• Avoid language that could be offensive. All profanity is strictly prohibited. Remember that using all caps when replying online signifies shouting.¬† This would be rude and combative.
  • Be sensitive to the fact that there will be fellow students from all parts of the world with many differing backgrounds and languages. Remember that slang and idioms will most likely be misconceived and/or misinterpreted.¬† These should be avoided.
  • Respect others views or opinions.
  • Be thoughtful of the privacy of others. Ask permission before sharing email addresses or other personal information.
  • Do not forward inappropriate material such as: virus warnings, chain letters, jokes, etc.¬† The sharing of pornographic material is strictly prohibited.
  • Use good spelling and grammar. Avoid using texting shortcuts.
  • Strive to compose your comments in a positive, supportive and constructive manner at all times.

Any of these offenses will be dealt with by the school disciplinary committee.


All reasonable accommodations will be provided for students with disabilities.  Any student attending USILACS who needs an accommodation due to a chronic challenge (i.e. blindness, deaf or hard of hearing, mobility issues, psychological, or learning disability), register with:

USILACS Registrar’s Office

2410 NE 18th Place

Ocala, FL  34470



We encourage collaborating with others, either in person or online, to study and learn.  When you complete your assignments or your exams, however, the wording has to be your own.

Plagiarism is the theft of someone else’s work and ideas.  You are permitted to cite or even quote someone else, however you must properly cite them.  There are two accepted ways of doing this.  They are known as Modern Language Association (MLA) or American Psychological Association (APA).  You can visit for help in correctly citing information.

As a school that strives to maintain high moral standards, we strongly caution our students to be ethical and honest.  Endeavor to be honest in conducting yourself in regard to any coursework you accomplish or exams you may take.  Cheating is a dishonest practice.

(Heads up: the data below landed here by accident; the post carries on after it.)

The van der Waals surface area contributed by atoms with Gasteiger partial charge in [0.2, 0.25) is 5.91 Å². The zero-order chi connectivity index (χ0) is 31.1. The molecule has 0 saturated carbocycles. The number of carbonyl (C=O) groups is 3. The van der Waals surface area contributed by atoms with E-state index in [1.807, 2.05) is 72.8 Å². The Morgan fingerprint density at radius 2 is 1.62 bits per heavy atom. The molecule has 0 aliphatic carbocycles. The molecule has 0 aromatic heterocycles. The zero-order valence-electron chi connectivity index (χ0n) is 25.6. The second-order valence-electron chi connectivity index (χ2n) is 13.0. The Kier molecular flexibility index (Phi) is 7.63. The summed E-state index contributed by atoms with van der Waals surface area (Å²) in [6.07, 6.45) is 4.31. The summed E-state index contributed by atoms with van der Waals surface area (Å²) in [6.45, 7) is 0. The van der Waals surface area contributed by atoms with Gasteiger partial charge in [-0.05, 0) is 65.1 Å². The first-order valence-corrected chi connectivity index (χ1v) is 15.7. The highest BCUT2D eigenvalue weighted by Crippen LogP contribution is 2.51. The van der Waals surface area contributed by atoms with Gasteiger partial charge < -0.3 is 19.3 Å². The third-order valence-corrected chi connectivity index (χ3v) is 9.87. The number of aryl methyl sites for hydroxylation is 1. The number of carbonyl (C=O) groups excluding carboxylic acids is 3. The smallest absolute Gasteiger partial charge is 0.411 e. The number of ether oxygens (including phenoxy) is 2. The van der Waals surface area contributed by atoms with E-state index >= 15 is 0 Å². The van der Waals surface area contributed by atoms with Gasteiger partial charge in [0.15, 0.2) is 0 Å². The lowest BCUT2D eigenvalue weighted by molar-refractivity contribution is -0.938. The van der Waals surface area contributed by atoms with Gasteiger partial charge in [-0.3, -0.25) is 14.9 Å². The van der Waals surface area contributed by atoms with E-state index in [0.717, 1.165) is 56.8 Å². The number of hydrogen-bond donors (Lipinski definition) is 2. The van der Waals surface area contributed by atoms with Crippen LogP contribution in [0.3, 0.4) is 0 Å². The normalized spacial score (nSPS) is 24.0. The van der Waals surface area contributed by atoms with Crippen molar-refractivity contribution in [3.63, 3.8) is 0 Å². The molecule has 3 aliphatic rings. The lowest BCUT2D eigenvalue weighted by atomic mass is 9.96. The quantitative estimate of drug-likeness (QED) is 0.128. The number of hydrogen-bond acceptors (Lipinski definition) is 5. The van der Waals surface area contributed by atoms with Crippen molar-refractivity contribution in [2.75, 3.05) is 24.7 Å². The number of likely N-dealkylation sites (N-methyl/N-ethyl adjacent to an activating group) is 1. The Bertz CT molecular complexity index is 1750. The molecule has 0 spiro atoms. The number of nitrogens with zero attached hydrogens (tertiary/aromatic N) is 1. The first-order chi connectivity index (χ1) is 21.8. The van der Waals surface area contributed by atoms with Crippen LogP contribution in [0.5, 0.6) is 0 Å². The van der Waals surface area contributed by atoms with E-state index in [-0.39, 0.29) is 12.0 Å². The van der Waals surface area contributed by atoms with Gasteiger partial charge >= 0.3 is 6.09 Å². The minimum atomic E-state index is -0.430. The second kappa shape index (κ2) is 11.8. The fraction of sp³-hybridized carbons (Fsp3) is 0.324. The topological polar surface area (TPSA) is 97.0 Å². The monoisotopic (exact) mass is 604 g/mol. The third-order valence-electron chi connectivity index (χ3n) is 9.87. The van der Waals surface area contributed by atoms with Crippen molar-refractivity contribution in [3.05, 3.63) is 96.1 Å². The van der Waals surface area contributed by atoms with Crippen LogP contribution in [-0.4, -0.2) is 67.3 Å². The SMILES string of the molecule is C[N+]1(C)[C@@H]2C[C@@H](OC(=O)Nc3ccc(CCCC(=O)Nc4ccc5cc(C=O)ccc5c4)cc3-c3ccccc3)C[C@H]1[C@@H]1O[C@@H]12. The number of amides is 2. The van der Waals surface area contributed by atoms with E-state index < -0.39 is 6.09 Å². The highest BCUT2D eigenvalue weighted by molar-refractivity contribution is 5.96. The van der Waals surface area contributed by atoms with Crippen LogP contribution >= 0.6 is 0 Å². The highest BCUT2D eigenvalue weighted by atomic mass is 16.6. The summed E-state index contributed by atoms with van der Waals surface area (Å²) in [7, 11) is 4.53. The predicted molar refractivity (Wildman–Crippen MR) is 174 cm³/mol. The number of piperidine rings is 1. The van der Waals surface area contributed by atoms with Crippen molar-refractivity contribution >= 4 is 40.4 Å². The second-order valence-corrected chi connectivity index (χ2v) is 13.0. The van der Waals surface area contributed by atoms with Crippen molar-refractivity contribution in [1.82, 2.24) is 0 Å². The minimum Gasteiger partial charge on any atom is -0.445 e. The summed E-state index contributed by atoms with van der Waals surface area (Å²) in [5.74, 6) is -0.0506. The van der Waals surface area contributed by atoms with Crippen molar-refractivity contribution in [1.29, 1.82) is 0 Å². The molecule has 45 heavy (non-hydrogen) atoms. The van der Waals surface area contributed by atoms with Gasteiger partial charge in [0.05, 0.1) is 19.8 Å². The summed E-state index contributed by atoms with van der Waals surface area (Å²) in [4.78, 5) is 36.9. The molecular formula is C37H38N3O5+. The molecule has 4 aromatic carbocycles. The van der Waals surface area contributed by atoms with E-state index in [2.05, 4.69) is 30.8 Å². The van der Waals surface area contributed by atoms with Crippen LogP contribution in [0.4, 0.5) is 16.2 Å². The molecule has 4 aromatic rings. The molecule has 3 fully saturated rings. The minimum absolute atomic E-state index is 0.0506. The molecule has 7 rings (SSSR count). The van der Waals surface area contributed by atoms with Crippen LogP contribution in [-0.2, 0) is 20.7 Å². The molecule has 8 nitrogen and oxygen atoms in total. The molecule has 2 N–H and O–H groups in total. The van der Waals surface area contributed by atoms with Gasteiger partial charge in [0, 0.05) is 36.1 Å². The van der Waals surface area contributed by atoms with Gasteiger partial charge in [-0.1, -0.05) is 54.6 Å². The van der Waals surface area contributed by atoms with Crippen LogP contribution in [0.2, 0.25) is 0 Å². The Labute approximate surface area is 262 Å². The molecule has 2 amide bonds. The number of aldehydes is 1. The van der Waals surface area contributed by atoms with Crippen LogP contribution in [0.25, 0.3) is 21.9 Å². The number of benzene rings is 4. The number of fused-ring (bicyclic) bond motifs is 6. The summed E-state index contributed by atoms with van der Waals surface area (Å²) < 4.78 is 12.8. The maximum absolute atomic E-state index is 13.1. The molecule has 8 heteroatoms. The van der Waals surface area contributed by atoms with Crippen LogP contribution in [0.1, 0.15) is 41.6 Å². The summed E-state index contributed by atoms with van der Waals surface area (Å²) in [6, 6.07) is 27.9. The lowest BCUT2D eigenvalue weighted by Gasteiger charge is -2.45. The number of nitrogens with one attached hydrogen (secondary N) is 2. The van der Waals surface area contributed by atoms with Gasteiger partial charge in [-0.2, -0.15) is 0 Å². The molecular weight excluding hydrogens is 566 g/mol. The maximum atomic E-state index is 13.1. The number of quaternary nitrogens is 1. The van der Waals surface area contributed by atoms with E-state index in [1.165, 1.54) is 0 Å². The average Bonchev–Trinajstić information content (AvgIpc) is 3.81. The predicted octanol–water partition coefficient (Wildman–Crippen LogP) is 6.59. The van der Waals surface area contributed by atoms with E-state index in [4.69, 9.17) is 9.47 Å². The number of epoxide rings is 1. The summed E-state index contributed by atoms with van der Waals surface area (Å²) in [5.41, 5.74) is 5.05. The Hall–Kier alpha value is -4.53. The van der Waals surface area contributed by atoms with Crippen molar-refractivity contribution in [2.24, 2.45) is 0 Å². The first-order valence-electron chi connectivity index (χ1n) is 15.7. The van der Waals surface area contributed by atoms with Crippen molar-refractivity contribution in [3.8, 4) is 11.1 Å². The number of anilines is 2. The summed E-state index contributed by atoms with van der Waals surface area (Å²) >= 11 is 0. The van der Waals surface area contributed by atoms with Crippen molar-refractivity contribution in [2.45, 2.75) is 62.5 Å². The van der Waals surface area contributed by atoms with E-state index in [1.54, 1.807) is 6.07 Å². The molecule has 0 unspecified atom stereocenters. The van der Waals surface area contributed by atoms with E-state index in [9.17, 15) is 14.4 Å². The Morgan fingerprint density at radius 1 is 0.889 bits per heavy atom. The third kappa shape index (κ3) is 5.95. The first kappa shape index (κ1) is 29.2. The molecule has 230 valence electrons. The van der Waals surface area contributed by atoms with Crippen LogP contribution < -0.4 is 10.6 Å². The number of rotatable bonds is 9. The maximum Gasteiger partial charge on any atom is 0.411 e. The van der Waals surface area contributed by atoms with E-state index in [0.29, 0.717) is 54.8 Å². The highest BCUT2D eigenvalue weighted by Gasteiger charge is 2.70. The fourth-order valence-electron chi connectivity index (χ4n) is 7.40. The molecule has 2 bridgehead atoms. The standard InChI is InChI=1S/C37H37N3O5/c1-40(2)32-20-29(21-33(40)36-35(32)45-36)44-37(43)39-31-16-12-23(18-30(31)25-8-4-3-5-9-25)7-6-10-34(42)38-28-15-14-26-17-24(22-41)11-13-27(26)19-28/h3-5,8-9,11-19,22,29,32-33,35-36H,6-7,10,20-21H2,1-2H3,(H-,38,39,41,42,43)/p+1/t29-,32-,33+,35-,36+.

All students will need all of the following:

  • Computer with camera, microphone, and speakers.
  • Skype installed on the computer with an active Skype account.
  • Internet
  • Printer
  • Notebook paper
  • Pens/pencils

If the student does not have a computer or internet, there will be some available for use at the school in the computer lab.



Create a chart listing behavior rewards. Include on the chart, an explanation of whether the reward is intrinsic or extrinsic and why.


Compare and Contrast the difference between a student-centered classroom and a teacher-centered classroom. Include in your comparison the benefits and challenges of both systems.


Using all that you have learned, design and describe a first day plan for behavior management in your new online classroom.

ATTENTION HESEAP STUDENTS: VERY IMPORTANT to review course procedures for HESEAP Award Students. >> CLICK HERE <<

Teachers in Transition Online Classroom Management: Five Tips for Making the Shift (

Introduction to Online Teaching and Learning According to the Sloan Consortium by Joshua Stern, Ph. D.

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Best Practices to Plan for Virtual Classroom Management…

Tips for Effective Virtual Classroom Management

NEA ‚Äď Engaging Students in a Virtual Classroom¬†

YouTube One FAB Teacher, JSUSPE385,  Lysander Paclibar  VIRTUAL CLASSROOM EXPECTATIONS - YouTube